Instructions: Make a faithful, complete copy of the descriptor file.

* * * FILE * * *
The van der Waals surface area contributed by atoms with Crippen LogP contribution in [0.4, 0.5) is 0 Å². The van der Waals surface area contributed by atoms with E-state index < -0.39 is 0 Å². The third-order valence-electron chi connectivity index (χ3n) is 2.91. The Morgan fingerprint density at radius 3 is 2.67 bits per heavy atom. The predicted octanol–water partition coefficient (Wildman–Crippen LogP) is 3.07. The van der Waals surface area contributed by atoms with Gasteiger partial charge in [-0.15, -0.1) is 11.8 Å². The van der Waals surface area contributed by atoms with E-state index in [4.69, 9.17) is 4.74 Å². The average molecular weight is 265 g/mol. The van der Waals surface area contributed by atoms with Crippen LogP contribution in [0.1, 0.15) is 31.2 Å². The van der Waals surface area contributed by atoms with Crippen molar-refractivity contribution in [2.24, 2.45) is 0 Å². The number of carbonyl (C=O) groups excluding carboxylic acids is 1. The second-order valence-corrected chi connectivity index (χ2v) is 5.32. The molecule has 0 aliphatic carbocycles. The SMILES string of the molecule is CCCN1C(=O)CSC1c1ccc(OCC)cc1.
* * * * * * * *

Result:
The van der Waals surface area contributed by atoms with Crippen LogP contribution in [0.4, 0.5) is 0 Å². The van der Waals surface area contributed by atoms with E-state index < -0.39 is 0 Å². The third-order valence-electron chi connectivity index (χ3n) is 2.91. The Morgan fingerprint density at radius 3 is 2.67 bits per heavy atom. The predicted octanol–water partition coefficient (Wildman–Crippen LogP) is 3.07. The van der Waals surface area contributed by atoms with Gasteiger partial charge in [-0.15, -0.1) is 11.8 Å². The van der Waals surface area contributed by atoms with E-state index in [4.69, 9.17) is 4.74 Å². The average molecular weight is 265 g/mol. The van der Waals surface area contributed by atoms with Crippen LogP contribution in [0.1, 0.15) is 31.2 Å². The van der Waals surface area contributed by atoms with Crippen molar-refractivity contribution in [2.24, 2.45) is 0 Å². The number of carbonyl (C=O) groups excluding carboxylic acids is 1. The second-order valence-corrected chi connectivity index (χ2v) is 5.32. The molecule has 0 aliphatic carbocycles. The SMILES string of the molecule is CCCN1C(=O)CSC1c1ccc(OCC)cc1.